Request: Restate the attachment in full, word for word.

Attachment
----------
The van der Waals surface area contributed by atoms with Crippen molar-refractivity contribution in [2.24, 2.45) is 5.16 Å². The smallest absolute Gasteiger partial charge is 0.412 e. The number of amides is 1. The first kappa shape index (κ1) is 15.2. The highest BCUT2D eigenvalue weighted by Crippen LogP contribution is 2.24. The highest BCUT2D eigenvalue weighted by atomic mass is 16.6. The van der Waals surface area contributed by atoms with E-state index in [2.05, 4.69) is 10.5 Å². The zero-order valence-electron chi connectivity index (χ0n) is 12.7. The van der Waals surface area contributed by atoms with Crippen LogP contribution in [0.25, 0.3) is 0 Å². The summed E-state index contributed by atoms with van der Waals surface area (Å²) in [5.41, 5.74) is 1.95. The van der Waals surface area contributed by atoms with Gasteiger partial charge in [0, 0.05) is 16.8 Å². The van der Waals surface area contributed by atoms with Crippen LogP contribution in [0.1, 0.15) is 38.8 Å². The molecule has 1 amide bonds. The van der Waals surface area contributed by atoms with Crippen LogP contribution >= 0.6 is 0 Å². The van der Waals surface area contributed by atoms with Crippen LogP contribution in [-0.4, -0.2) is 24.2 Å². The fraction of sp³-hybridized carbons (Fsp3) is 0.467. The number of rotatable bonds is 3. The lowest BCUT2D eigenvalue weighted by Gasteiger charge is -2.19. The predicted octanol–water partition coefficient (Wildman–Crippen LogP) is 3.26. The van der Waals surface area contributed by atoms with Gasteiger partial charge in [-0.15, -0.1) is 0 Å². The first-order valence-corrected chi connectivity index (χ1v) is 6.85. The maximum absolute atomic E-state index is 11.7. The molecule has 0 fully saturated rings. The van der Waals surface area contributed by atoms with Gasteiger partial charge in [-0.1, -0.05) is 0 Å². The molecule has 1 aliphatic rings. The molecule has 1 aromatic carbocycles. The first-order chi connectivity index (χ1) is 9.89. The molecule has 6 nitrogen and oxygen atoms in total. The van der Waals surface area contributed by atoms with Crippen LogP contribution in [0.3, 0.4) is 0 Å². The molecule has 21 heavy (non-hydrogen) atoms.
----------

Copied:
The van der Waals surface area contributed by atoms with Crippen molar-refractivity contribution in [2.24, 2.45) is 5.16 Å². The smallest absolute Gasteiger partial charge is 0.412 e. The number of amides is 1. The first kappa shape index (κ1) is 15.2. The highest BCUT2D eigenvalue weighted by Crippen LogP contribution is 2.24. The highest BCUT2D eigenvalue weighted by atomic mass is 16.6. The van der Waals surface area contributed by atoms with E-state index in [2.05, 4.69) is 10.5 Å². The zero-order valence-electron chi connectivity index (χ0n) is 12.7. The van der Waals surface area contributed by atoms with Crippen LogP contribution in [0.25, 0.3) is 0 Å². The summed E-state index contributed by atoms with van der Waals surface area (Å²) in [5.41, 5.74) is 1.95. The van der Waals surface area contributed by atoms with Gasteiger partial charge in [0, 0.05) is 16.8 Å². The van der Waals surface area contributed by atoms with Crippen LogP contribution in [0.1, 0.15) is 38.8 Å². The molecule has 1 amide bonds. The van der Waals surface area contributed by atoms with Crippen LogP contribution >= 0.6 is 0 Å². The van der Waals surface area contributed by atoms with Crippen LogP contribution in [-0.4, -0.2) is 24.2 Å². The fraction of sp³-hybridized carbons (Fsp3) is 0.467. The number of rotatable bonds is 3. The lowest BCUT2D eigenvalue weighted by Gasteiger charge is -2.19. The predicted octanol–water partition coefficient (Wildman–Crippen LogP) is 3.26. The van der Waals surface area contributed by atoms with Gasteiger partial charge in [-0.15, -0.1) is 0 Å². The first-order valence-corrected chi connectivity index (χ1v) is 6.85. The maximum absolute atomic E-state index is 11.7. The molecule has 0 fully saturated rings. The van der Waals surface area contributed by atoms with Gasteiger partial charge in [-0.1, -0.05) is 0 Å². The molecule has 1 aliphatic rings. The molecule has 1 aromatic carbocycles. The first-order chi connectivity index (χ1) is 9.89. The molecule has 6 nitrogen and oxygen atoms in total. The van der Waals surface area contributed by atoms with Crippen LogP contribution in [0.3, 0.4) is 0 Å². The molecule has 21 heavy (non-hydrogen) atoms.